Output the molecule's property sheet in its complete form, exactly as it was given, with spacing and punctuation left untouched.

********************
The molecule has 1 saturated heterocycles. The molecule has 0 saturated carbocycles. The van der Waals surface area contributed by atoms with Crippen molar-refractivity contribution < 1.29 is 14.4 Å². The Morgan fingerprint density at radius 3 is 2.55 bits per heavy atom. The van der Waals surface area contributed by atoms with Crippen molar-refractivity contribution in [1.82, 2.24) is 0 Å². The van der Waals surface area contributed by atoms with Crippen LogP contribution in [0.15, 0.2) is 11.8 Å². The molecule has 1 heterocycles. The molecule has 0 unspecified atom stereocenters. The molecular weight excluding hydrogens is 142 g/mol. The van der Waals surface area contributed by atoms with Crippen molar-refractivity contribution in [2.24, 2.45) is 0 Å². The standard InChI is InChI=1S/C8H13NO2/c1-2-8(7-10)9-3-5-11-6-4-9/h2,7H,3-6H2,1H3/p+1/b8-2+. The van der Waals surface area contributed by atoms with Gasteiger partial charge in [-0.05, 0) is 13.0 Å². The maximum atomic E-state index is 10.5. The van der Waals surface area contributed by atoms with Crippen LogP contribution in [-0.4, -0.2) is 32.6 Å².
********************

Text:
The molecule has 1 saturated heterocycles. The molecule has 0 saturated carbocycles. The van der Waals surface area contributed by atoms with Crippen molar-refractivity contribution < 1.29 is 14.4 Å². The Morgan fingerprint density at radius 3 is 2.55 bits per heavy atom. The van der Waals surface area contributed by atoms with Crippen molar-refractivity contribution in [1.82, 2.24) is 0 Å². The van der Waals surface area contributed by atoms with Crippen LogP contribution in [0.15, 0.2) is 11.8 Å². The molecule has 1 heterocycles. The molecule has 0 unspecified atom stereocenters. The molecular weight excluding hydrogens is 142 g/mol. The van der Waals surface area contributed by atoms with Crippen molar-refractivity contribution in [2.24, 2.45) is 0 Å². The standard InChI is InChI=1S/C8H13NO2/c1-2-8(7-10)9-3-5-11-6-4-9/h2,7H,3-6H2,1H3/p+1/b8-2+. The van der Waals surface area contributed by atoms with Gasteiger partial charge in [-0.05, 0) is 13.0 Å². The maximum atomic E-state index is 10.5. The van der Waals surface area contributed by atoms with Crippen LogP contribution in [-0.4, -0.2) is 32.6 Å².